Egg, clearly, is not one for understatement. He furnishes the parlor of Past and Present so that its every cranny hums the painting’s grim thematic tune. And what is a parlor without its mistress? It’s a fantasy punctured, a domestic center that cannot hold. Without the housewife’s chaste ministrations, the parlor harbors no intimacy, no promise of heteronormative joy. It is, finally, just a room. Everyone is present in Egg’s painting—husband, wife, daughters—but nobody is at home.

During its initial appearance, Past and Present was arranged so that the parlor scene hung between the second and third paintings, rendering it the narrative core of the series. It was proffered as a clarifying flashback, a view of the splintering moment inscribing a bleak future. Five years pass, and, as Egg emphasizes, everyone suffers. In one scene, the banished wife huddles by the bank of the Thames, cradling a spindly-legged baby: perhaps the result of the affair, and perhaps dead. The lover has ostensibly forsaken her, and her exile from home’s genteel security is permanent. Now, mother and child dwell in a space imbued by economic and sexual precarity (Victorians would have apprehended the dockyard’s association with sex work). In a separate, simultaneous scene, Egg portrays the daughters, grief-stricken in the wake of their father’s recent death. This loss, coupled with their mother’s estrangement, renders them orphans. The room absorbs their lonely solitude, its affect summoned by the empty, narrow bed and the closeness of the chamber. Their parents’ portraits—the ones that previously hung on the parlor wall—now preside in the sisters’ garret, supplying meager company. There is no returning to the parlor, Egg suggests; its harmony, once blighted, can never be recuperated.

circa 1875: A family sitting beside a cozy fire on the front cover of a musical score. Original Artwork: Lithograph by T Packer.
circa 1875: A family sitting beside a cozy fire on the front cover of a musical score. Original Artwork: Lithograph by T Packer.
Image: Photo by Hulton Archive/Getty Images (Getty Images)

The shape of this morality tale makes cultural sense. Invested as they were in the notion of separate spheres, the Victorians regarded femininity as inextricably domestic. “[The] woman’s power is for rule, not battle,” writes the influential art critic John Ruskin in his 1865 treatise, Sesame and Lilies, “and her intellect not for invention or creation, but for sweet ordering, arrangement, and decision. She sees the qualities of things, their claims, and their places.” Home, then, was a woman’s domain; its local occupations of beautification and comfort were—per contemporary misogynistic theory—perfectly suited to her capabilities. Labor expectations were calibrated according to this notion of women’s different, and diminished, intellect. “Women... were responsible for deploying objects to create the interior space identifiable as ‘home,’” writes Thad Logan in her book, The Victorian Parlour: A Cultural Study. Without dispute, women’s work was paramount to the performance of bourgeois gentility; nonetheless, women were trivialized and bound by punishing gender conventions. The home was a sanctuary, but only its master occupied it by choice. “[Women] were, in some sense, its inmates,” explains Logan, “but they were also its producers, its curators, and its ornaments.” If a housewife was preoccupied with candlestick arrangement or the angle of an armchair, perhaps she was not merely designing her family’s stronghold—perhaps she was finding a way to bear her place in it.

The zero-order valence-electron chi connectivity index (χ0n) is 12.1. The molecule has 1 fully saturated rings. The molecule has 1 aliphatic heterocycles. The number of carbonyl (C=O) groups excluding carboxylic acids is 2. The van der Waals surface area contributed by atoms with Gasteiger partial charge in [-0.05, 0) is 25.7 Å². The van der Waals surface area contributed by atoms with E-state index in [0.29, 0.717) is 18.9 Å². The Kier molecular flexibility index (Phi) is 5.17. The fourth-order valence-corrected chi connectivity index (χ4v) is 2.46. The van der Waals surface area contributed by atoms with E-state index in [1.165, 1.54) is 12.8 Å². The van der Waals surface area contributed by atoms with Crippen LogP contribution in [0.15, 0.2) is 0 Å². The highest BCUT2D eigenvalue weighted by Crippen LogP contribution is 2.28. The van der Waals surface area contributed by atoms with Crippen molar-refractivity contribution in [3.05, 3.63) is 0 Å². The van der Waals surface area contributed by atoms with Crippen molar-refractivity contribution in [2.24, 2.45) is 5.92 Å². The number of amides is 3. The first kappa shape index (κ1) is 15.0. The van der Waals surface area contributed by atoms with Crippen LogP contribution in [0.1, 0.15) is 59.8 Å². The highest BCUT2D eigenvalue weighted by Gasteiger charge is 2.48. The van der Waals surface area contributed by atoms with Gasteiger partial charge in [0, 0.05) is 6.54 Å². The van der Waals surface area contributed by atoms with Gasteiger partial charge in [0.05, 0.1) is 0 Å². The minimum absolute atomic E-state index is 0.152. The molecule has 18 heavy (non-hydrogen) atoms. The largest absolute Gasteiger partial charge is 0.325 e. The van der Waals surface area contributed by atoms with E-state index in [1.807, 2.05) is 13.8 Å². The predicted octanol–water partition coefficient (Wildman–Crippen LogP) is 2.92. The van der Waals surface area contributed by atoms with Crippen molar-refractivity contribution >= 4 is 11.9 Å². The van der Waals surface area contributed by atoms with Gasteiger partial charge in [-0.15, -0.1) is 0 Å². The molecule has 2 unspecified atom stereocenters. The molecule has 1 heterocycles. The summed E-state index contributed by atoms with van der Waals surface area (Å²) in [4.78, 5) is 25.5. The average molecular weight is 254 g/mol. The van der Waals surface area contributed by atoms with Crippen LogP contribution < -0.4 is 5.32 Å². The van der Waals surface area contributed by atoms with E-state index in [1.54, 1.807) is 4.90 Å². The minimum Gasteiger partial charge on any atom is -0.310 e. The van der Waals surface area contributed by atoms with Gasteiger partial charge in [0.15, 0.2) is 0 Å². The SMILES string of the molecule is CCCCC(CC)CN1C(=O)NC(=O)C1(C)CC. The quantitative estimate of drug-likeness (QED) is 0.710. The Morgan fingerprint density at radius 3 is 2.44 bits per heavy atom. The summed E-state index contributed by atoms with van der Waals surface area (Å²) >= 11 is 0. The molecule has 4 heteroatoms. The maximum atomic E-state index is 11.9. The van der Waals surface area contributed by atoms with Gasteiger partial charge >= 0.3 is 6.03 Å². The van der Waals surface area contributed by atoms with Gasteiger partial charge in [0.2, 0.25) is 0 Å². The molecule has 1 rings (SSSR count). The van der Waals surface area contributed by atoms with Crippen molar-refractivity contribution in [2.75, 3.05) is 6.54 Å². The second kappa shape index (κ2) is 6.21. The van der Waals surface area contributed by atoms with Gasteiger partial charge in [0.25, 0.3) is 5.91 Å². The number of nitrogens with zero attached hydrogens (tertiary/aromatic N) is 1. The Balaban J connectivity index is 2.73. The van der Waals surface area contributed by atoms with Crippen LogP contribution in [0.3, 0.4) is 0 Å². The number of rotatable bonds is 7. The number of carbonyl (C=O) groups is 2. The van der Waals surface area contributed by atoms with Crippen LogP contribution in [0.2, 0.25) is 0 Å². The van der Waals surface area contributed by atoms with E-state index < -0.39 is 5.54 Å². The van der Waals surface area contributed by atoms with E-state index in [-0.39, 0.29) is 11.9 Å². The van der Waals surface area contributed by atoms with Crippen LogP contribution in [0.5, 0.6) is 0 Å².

The parlor prevailed by way of synecdoche; more than any other space, it embodied the very concept of home, and so demanded particular attention from its mistress. It was also the site in which every major life event was commemorated: births, marriages, and even funerals (thus the term “funeral parlor”). The setting for such ceremonial occasions required a corresponding dignity and finesse. “[Who] can define the pleasure that the numberless trifles in a well-garnished drawing-room may be made to afford to the eye, and thus to soothe and satisfy the mind?” entreats Lucy Orrinsmith in her 1878 meditation on the subject, The Drawing-Room: its Decorations and Furniture. Every detail—from woodwork to fireplace to draperies to varied tchotchkes—offered the opportunity to express one’s socioeconomic prosperity. Unsurprisingly, the parlor was often the most lavish room of the house, and the least functional; instead, it enacted the silent labor of signification. A gilt mirror, like the one hanging in the Past and Present parlor, communicated wealth; it also made the room look bigger. Patterned ceramic tiles served as an economical artistic touch for Victorians decorating on a budget. And, ever the colonialists, nineteenth-century Britons chased exotic ornamental touches: Persian rugs, Japanese embroidery, Chinese fans. “A Japanese effect in a drawing-room may be produced at but slight expense,” advises Orrinsmith in her chapter on walls and ceilings. Apparently, even strident racism could not mask the superiority of foreign arts and crafts.